Looking for updated digests for
>> Latest
>> Tags
+ 1.9--h8571acd_11:sha256:3883c91317e7b6b62e31c82e2cef3cc1f3a9862633a13f850a944e828dd165ec
+ 1.8--h46bd0b3_5:sha256:e495550231927c4b9b23a9f5920906f608129bf470dc3409ef7c6eecf0fa6d8e
+ 1.7--2:sha256:9b3e923c44aa401e3e2b3bff825d36c9b07e97ba855ca04a368bf7b32f28aa97
+ 1.6--he673b24_3:sha256:42031f060cde796279c09e6328d72bbce70d83a8f96e161faee3380ab689246d
+ 1.5--2:sha256:9a2f99c26cee798e3b799447a7cfa0fbb0c1ce27c42eef7a3c1289ba871f55cb

or to ask for a dry run, meaning we check for updates but don’t perform them.

$ shpc update --dry-run

If you want to look for a specific string or pattern in the tags, just add --filter

$ shpc update redis --dry-run --filter alpine

Since no tags are deleted, this will add the latest set found with the term “alpine.” You can also use this strategy to add a specific tag:

$ shpc update redis --dry-run --filter 6.0-rc-alpine

The current implementation just supports updating from a Docker / oras registry (others can come after if requested). As of version 0.0.58, there is support to ask to update all recipes - just leave out the name!

$ shpc update

If you are using an earlier release than 0.0.58 you can accomplish the same as follows:

$ for name in $(shpc show); do
    shpc update ${name} --dry-run

Let us know if there are other features you’d like for update! For specific recipes it could be that a different method of choosing or sorting tags (beyond the defaults mentioned above and filter) is needed.

Sync Registry

A sync is when we take your local filesystem registry, and retrieve updates from the remote defined at sync_registry in your settings.yaml. Since sync will be writing recipes to the filesystem it only works if you target a filesystem registry (meaning that the default registry as a remote will not work).


By default, the first filesystem registry found in your settings under the registry list will be used. To provide a one off registry folder (that should exist but does not need to be in your defined list) you can use --registry.

As an example, if we do this without changing the defaults:

$ shpc sync-registry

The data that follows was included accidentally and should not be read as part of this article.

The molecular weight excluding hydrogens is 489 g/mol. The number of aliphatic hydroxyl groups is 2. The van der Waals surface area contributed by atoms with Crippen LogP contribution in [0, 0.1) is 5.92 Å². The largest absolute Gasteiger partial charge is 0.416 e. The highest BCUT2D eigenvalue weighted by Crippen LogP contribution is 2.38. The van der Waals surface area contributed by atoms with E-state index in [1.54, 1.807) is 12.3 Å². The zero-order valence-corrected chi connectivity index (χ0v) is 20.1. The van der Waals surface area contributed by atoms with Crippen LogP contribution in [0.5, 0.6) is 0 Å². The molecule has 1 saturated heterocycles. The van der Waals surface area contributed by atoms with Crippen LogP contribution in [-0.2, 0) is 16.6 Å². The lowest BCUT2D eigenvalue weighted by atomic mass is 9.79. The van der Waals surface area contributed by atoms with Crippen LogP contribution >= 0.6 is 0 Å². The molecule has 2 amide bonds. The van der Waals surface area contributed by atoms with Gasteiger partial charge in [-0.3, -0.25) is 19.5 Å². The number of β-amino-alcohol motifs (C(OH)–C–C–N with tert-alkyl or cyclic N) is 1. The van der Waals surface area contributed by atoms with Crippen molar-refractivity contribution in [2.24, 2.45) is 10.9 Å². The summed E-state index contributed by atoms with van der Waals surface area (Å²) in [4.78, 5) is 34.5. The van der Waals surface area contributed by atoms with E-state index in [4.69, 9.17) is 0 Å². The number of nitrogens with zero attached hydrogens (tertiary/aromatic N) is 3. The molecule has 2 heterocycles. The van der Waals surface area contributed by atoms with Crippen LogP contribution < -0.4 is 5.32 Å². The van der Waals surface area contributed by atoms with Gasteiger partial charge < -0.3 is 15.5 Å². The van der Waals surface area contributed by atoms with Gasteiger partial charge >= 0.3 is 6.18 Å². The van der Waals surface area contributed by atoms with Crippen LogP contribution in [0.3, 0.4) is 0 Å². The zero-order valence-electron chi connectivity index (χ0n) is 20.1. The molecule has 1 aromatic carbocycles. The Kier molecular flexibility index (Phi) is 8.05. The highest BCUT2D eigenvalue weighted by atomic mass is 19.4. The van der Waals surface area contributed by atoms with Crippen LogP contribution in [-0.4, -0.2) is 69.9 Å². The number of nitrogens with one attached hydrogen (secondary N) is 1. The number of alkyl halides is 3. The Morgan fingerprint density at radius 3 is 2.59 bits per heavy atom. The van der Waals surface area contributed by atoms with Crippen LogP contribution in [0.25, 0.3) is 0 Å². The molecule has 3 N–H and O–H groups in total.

This command is only supported for a filesystem registry! Add one or use --registry.

We can then make a dummy directory to support sync. You could also make this directory and add to your settings proper under registry.

$ mkdir -p ./registry
$ shpc sync-registry --registry ./registry

Will compare your main registry folder against the main branch and only add new recipes that you do not have. To ask to update from a specific reference (tag or branch):

$ shpc sync-registry --registry ./registry --tag 0.0.58

You can also ask to add just a specific container:

$ shpc sync-registry --registry ./registry

You can also ask to add new containers and completely update container.yaml files.

$ shpc sync-registry --registry ./registry --all

This means we do a side by side comparison of your filesystem registry and the upstream, and we add new recipes folders that you don’t have, and we replace any upstream files into recipes that you do have. Be careful with this option, as if you’ve made changes to a container.yaml or associated file in the upstream they will be lost. For this reason, we always recommend that you do a dry run first:

$ shpc sync-registry --registry ./registry --dry-run

Finally, if you have a more complex configuration that you want to automate, you can provide a yaml file with your specifications:

  "/tmp/github-shpc": ""
  "/tmp/gitlab-shpc": ""

The above says to sync each respective local filesystem registry (key) with the remote (value). And then do:

$ shpc sync-registry --config-file registries.yaml


Once you install a module, you might want to inspect the associated container! You can do that as follows: